Israel finally leaves tiny village straddling Middle East's political fault line
Ghajar's Syrian residents fear they will be permanently divided
Israel's cabinet yesterday decided to withdraw its troops from the northern section of a village that regards itself as Syrian but has in recent years found itself straddling a UN-designated Israel-Lebanon borderline.
The decision has triggered protests from angry residents, fearful that the move will permanently divide their close-knit community.
The decision is the latest chapter in the complex history of Ghajar, a village of Allawite Muslim Syrians wedged between Lebanon and the Israeli-occupied Golan Heights. It is intended to resolve a dispute that has exacerbated tensions between the two countries since Israel's war with Hizbollah militants four years ago.
Detailed negotiations will take place over the next few weeks on handing over responsibility for the security of northern Ghajar, overlooked by villages in Hizbollah's southern Lebanon stronghold, to peacekeepers in the UN Interim Force in Lebanon (Unifil). By withdrawing to an area covering the southern part of the village only, Israel will be complying with a UN resolution that ended the 2006 war and required Israeli forces to pull back to south of a "blue line" between Israel and Lebanon.
As global forces once again threaten to impose change on this remote and ultra-sensitively located village of around 2,200 people, with its hinterland of fruit orchards and olive groves, scores of residents gathered outside the local council office as municipal official Ahmad Khatib declared: "A civilised Europe destroyed the Berlin wall. Now the UN is building the Berlin wall in Ghajar."
Yigal Palmor, Israel's Foreign Ministry spokesman, insisted that there is "no intention" physically to divide the village, and that residents – most of whom have been Israeli citizens since the occupation of the Golan Heights in 1967 – have nothing to fear. "We hope to preserve their daily lives without any changes," he added.
But the assurances seem unlikely to satisfy residents, in the absence of direct guarantees or consultation. Mr Khatib, the council's deputy director, said, "We have only learned about this from the media. If the Israelis withdraw, the UN will come here and start building a wall after a week or two. We know that." Mr Khatib added: "The mosque, the cemetery, the school and, most important, 11,500 dunums [nearly 3,000 acres] of land, is in the south."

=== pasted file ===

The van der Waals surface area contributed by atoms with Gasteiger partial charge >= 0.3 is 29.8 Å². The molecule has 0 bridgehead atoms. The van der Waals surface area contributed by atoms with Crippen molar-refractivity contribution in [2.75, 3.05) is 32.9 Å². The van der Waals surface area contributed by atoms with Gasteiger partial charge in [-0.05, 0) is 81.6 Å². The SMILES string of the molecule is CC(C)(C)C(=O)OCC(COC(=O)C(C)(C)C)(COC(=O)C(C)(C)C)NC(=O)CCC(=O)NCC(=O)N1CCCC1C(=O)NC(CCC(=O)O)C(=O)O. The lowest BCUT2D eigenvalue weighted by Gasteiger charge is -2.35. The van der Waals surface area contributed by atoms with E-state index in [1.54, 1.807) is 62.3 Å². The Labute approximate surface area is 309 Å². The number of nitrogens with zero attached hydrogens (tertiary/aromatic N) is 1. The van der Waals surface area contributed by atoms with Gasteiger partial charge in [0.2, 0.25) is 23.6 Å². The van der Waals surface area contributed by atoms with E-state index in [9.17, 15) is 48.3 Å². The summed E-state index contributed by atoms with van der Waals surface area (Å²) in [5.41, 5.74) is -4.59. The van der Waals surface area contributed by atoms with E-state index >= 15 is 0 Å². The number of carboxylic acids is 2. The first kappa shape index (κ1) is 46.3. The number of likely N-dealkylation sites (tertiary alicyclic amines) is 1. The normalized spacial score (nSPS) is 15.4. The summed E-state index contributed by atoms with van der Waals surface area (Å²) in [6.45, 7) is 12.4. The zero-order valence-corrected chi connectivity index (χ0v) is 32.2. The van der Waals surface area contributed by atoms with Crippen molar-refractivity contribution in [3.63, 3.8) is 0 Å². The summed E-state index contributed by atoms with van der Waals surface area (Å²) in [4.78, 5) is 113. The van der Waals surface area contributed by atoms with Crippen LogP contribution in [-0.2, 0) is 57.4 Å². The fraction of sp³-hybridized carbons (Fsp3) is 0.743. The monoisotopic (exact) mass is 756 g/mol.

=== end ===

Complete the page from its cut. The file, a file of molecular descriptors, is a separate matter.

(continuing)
Muheeba Khatib, 40, who lives in the north of the village, said, she fears being cut off from her married daughter and two small grandchildren, from Israeli-provided health services, and from 400 apricot and olive trees long farmed by her family. The farmland is seven kilometres east of the village, but only accessible through its southern section. Mrs Khatib, dressed (like many of the women here) in a long skirt but no head covering, added: "We are Syrians, like my father and my grandfather before him. But as long as the village is kept together and not split, we have no problem if it is in Syria, Lebanon or Israel." In the 1930s, the residents of Ghajar overwhelmingly chose to be part of Syria and remained so until the 1967 Six Day War, when Israel occupied the Syrian Golan Heights. Although the village was not immediately occupied, the local mukhtars (village leaders) petitioned Israel to do so – partly as an assertion of their Syrian nationality and common identification with the rest of the Golan.
After Israel withdrew its forces from Lebanon in 2000, the notional "blue line" designated by the UN passed through the middle of the village. There was no physical division (though Mrs Katib claimed yesterday that villagers had prevented an attempt to erect a fence).
Then, in the 2006 war, Israeli troops moved into the northern section – where about two-thirds of the villagers live – and have since patrolled its fenced border with Lebanon. An Israeli officer who arrived in an armoured vehicle at the border told reporters yesterday: "As the person responsible for your security, I am asking you to go back. There is a danger here."
Israel has been under international as well as Lebanese pressure to withdraw from northern Ghajar, and the UN special coordinator for Lebanon, Lord Williams, said in August, after clashes at another part of the border, that such a withdrawal "would do a lot to help restore trust".
Lebanon's claim to the northern section, meanwhile, is partly underpinned by suggestions that the village did not start expanding northwards until after the Israeli occupation.
But Mr Khatib yesterday produced a Syrian stamped permit from 24 December 1958 allowing villagers to build on agricultural land in what is now the northern district. He said this disproved the Lebanese claim: "This is a lie... and now it is a lie of the UN, too."
Another northern Ghajar resident, Shehada Khatib, 26, said he had worked for five years in a bakery in the Israeli town of Kyriat Shimona: "I am worried about losing my job. I hope there will not be violence, but we are ready to sacrifice our souls to stop a wall. But if we can keep our land and get to work, then things would be OK."